BEVs tend to be more expensive than other electric vehicles, including FCEVs, but you can usually recover the cost of the vehicles in other ways. Federal and state governments sometimes offer tax credits or incentives for electric vehicle owners. And, it’s cheaper to fuel electric vehicles, so your upfront cost is more, but after that, you pay less to use your car.
While FCEVs are better than BEVs, it’s important to remember that BEVs are still good. Neither BEVs nor FCEVs release emissions into the air. More EVs on the road means a bigger benefit to the environment.
And, while they’re more expensive than standard gas cars, EVs will cost you less to fuel your car compared to standard cars, which offsets the higher cost over time and can even save you money in the long run.
As you’ll see in the table below, there are quite a few differences between BEVs and FCEVs. While they’re both better for the environment than standard gas-powered vehicles, there are advantages and disadvantages to both. You need to decide which electric vehicle is best for you and your driving standards.
|Distance||Under three hundred miles (-482.8 km)||Over three hundred miles (+482.8 km)|
|Fuel Time||Eight hours||Less than four minutes|
|Energy type||Battery||Fuel cell|
|Excess cost compared to a gas-powered car (in 2030)||$10,000+||$3,500+|
Electric Vehicles vs. Gas Vehicles Savings Comparison
Now that we’ve compared two types of electric vehicles, let’s look at how electric vehicles, whether a BEV, FCEV, or another type compare to gas-powered vehicles. While gas-powered cars are cheaper than electric cars, there are a lot of savings and benefits for electric vehicle owners after the initial cost.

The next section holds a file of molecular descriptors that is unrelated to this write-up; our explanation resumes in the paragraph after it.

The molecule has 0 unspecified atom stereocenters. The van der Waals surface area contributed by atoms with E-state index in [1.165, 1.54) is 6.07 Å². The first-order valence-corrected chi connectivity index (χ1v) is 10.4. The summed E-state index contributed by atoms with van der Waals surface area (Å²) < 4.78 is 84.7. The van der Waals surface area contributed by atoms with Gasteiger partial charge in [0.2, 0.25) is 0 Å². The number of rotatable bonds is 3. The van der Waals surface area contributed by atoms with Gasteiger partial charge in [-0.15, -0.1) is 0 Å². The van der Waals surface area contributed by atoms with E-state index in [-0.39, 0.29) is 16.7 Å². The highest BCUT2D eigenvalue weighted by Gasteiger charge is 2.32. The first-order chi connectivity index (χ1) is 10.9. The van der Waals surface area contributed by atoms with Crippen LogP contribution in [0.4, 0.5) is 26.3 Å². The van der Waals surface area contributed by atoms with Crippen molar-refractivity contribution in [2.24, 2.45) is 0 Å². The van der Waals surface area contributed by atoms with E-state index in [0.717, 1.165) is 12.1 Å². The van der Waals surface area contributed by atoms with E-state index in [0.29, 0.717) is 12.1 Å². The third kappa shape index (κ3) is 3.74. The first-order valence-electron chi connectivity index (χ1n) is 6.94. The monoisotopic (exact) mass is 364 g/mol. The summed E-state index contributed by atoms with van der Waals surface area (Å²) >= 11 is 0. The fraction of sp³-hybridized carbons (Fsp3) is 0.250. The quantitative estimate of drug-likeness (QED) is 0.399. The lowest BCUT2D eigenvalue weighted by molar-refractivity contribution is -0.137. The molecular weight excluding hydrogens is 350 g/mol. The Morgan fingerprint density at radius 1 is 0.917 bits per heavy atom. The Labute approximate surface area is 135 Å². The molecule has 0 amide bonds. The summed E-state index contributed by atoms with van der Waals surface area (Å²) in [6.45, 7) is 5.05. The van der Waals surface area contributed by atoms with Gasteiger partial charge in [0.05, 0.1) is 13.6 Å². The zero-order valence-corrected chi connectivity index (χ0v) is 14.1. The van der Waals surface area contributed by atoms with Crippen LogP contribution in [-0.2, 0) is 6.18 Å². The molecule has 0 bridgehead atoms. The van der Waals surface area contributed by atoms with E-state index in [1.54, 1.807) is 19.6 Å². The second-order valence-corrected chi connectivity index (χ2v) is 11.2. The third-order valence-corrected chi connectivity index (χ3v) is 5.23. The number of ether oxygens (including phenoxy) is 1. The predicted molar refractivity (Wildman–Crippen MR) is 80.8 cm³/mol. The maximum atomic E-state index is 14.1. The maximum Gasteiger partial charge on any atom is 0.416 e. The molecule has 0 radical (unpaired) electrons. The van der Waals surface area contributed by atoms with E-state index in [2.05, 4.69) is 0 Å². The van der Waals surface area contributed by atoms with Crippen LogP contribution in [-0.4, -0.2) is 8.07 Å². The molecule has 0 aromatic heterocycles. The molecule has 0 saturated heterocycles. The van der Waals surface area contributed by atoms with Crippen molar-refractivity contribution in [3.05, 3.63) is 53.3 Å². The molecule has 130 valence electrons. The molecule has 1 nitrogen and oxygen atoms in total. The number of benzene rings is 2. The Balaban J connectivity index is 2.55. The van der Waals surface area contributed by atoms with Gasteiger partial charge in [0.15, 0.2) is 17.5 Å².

Switching to an EV can save your household as much as a thousand dollars a year in fuel expenses. EVs also require less maintenance than traditional cars, so you’d save yourself money on those expenses, too.
According to the EPA, if every household with multiple cars in the United States switched just one of their cars to an electric car, the fuel cost savings would be as high as $72 billion per year.
The average household would save between $500 and $1000 per year on fuel costs. Plus, there are lower maintenance costs for electric cars that would add even more to the savings.
Furthermore, if multi-car households made the switch, over three hundred billion metric tons of greenhouse gas emissions would be removed. These amounts exclude homes with only one car. If they also switched to electric cars, the savings would be even higher.
Finally, if you’re worried about the range of EVs, 96% of cars travel less than the average EV range per day, so very few people would have to worry about their EV range during their daily commute. Clearly, making the switch to an EV, whether it’s a BEV or an FCEV, is worth it.
Learn More About Electric Vehicles
Electric vehicles are becoming increasingly common. Whether you’re looking to buy or upgrade one or just want to understand them in general, you should learn more about them using the resources we have compiled in this section:
- Hybrid & Electric Vehicles: A Beginner’s Guide: This book from Amazon.com is the perfect introduction to electric vehicles and how to choose a great electric car for your lifestyle. The book is written in easy-to-understand language and explains why an electric vehicle may be great for your lifestyle and the detriments of owning one.
- Practical Guide to Electric Vehicle Charging at Home: This book from Amazon.com, a beginner’s guide is great for anyone new to electric vehicles as it answers common questions you may have about electric vehicles. You’ll learn about charging your electric vehicle at home, the costs of owning an electric vehicle, and how you can save money with electric vehicle tax credits.
- Modern Electric, Hybrid Electric, and Fuel Cell Vehicles: This final book from Amazon.com is great if you want to learn about the technical side of electric cars. The textbook-style book will teach you the fundamentals and design methods of electric cars and each aspect of them. There are problems, solutions, and examples to help you dive deeper into electric cars and how they’re created.
- This video from Physics Girl explains the difference between hydrogen and battery electric-powered cars:
- Finally, this video from EV Duniya on YouTube explains the five different types of electric vehicles, including BEVs and FCEVs: